Did this review help to inform your camera decision process? In case you would like to check on the differences and similarities of other camera models, just use the search menu below. Alternatively, you can follow any of the listed hyperlinks for comparisons that others found interesting.

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    Specifications: Epson R-D1 vs Sony A77 II

    Below is a side-by-side comparison of the specs of the two cameras to facilitate a quick review of their differences and common features.

    Camera Specifications
    Camera Model Epson R-D1 Sony A77 II
    Camera Type Rangefinder camera Digital single lens reflex
    Camera Lens Leica M mount lenses Sony A mount lenses
    Launch Date March 2004 May 2014
    Launch Price USD 2,999 USD 1,199
    Sensor Specs Epson R-D1 Sony A77 II
    Sensor Technology CCD CMOS
    Sensor Format APS-C Sensor APS-C Sensor
    Sensor Size 23.7 x 15.6 mm 23.5 x 15.6 mm
    Sensor Area 369.72 mm2 366.6 mm2
    Sensor Diagonal 28.4 mm 28.2 mm
    Crop Factor 1.5x 1.5x
    Sensor Resolution 6 Megapixels 24 Megapixels
    Image Resolution 3008 x 2000 pixels 6000 x 4000 pixels
    Pixel Pitch 7.85 μm 3.91 μm
    Pixel Density 1.63 MP/cm2 6.55 MP/cm2
    Moiré control Anti-Alias filter Anti-Alias filter
    Movie Capability no Video 1080/60p Video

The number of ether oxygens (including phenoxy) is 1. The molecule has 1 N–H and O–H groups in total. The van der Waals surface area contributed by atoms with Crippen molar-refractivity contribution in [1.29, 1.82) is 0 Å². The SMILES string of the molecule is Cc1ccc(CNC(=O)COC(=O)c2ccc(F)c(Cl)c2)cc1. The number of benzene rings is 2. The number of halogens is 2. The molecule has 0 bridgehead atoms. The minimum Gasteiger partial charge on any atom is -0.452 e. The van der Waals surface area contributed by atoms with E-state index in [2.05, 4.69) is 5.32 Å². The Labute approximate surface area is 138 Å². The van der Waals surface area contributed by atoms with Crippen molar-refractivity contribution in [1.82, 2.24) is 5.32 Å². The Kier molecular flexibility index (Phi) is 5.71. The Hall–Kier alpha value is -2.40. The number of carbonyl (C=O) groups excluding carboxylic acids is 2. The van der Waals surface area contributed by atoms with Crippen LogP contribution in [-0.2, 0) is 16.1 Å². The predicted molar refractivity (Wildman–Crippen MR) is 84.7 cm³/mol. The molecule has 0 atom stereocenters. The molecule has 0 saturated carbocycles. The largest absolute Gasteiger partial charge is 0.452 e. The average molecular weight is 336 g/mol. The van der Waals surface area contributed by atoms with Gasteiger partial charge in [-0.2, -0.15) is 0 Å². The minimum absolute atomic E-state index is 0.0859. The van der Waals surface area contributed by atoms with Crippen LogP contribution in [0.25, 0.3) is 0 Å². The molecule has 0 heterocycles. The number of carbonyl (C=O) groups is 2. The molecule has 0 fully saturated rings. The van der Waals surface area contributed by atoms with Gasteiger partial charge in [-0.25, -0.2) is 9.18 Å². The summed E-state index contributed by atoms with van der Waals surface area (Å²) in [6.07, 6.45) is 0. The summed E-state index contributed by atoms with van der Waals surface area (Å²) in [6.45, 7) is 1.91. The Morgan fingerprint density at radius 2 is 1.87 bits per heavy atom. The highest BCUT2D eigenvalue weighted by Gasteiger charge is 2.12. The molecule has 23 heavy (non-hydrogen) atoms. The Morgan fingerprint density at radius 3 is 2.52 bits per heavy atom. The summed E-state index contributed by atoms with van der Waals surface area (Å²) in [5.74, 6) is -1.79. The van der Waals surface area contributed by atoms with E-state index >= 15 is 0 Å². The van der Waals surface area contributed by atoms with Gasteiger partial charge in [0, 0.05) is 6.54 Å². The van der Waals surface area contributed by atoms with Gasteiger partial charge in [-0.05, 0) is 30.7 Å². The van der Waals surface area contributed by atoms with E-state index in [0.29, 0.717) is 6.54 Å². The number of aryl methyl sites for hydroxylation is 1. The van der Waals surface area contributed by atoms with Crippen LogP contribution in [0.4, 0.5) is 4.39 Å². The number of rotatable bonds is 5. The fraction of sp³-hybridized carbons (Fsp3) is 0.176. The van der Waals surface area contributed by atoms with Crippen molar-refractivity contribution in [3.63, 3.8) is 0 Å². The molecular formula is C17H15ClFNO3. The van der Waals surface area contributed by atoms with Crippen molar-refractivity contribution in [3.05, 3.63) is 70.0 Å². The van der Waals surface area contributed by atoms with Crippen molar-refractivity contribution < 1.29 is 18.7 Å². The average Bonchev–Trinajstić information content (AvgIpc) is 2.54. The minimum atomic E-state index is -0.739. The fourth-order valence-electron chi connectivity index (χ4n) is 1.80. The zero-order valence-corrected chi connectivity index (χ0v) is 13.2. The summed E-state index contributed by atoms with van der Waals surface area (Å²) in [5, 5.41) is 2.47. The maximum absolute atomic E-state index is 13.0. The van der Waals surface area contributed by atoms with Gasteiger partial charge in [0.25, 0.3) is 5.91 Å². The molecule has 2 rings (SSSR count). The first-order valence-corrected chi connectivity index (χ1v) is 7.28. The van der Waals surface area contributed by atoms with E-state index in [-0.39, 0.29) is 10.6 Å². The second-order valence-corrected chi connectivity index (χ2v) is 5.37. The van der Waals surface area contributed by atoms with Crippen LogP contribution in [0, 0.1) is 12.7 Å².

ISO Setting 200 - 1,600 ISO 100 - 25,600 ISO
    ISO Boost no Enhancement 50 - 51,200 ISO
    Screen Specs Epson R-D1 Sony A77 II
    Viewfinder Type Optical viewfinder Electronic viewfinder
    Viewfinder Field of View 100% 100%
    Viewfinder Magnification 0.73x
    Viewfinder Resolution 2359k dots
    Top-Level Screen no Top Display Control Panel
    LCD Framing Live View
    Rear LCD Size 2.0inch 3.0inch
    LCD Resolution 235k dots 1229k dots
    LCD Attachment Fixed screen Fully flexible screen
    Shooting Specs Epson R-D1 Sony A77 II
    Focus System Manual Focus Phase-detect AF
    Manual Focusing Aidno Peaking FeatureFocus Peaking
    Max Shutter Speed (mechanical) 1/2000s 1/8000s
    Continuous Shooting 1 shutter flaps/s 12 shutter flaps/s
    Image Stabilizationno shake reductionIn-body stabilization
    Fill Flash no On-Board Flash Built-in Flash
    Storage Medium SDHC cards MS or SDXC cards
    Second Storage Option Single card slot Single card slot
    UHS card support no UHS-I
    Connectivity Specs Epson R-D1 Sony A77 II
    External Flash Hotshoe Hotshoe
    Studio Flash PC Sync socket PC Sync socket
    USB Connector no USB USB 2.0
    HDMI Port no HDMI mini HDMI
    Microphone Port no MIC socket External MIC port
    Wifi Support no Wifi Wifi built-in
    Near-Field Communication no NFC NFC built-in
    Body Specs Epson R-D1 Sony A77 II
    Environmental Sealingnot weather sealedWeathersealed body
    Battery Type EU-85 NP-FM500H
    Body Dimensions 142 x 89 x 40 mm
    (5.6 x 3.5 x 1.6 in)
    143 x 104 x 81 mm
    (5.6 x 4.1 x 3.2 in)
    Camera Weight 620 g (21.9 oz) 647 g (22.8 oz)
    Epson R-D1:
    Check Ebay offers
    Sony A77 II:
    Check Amazon price

    Did you notice an error on this page? If so, please get in touch, so that we can correct the information.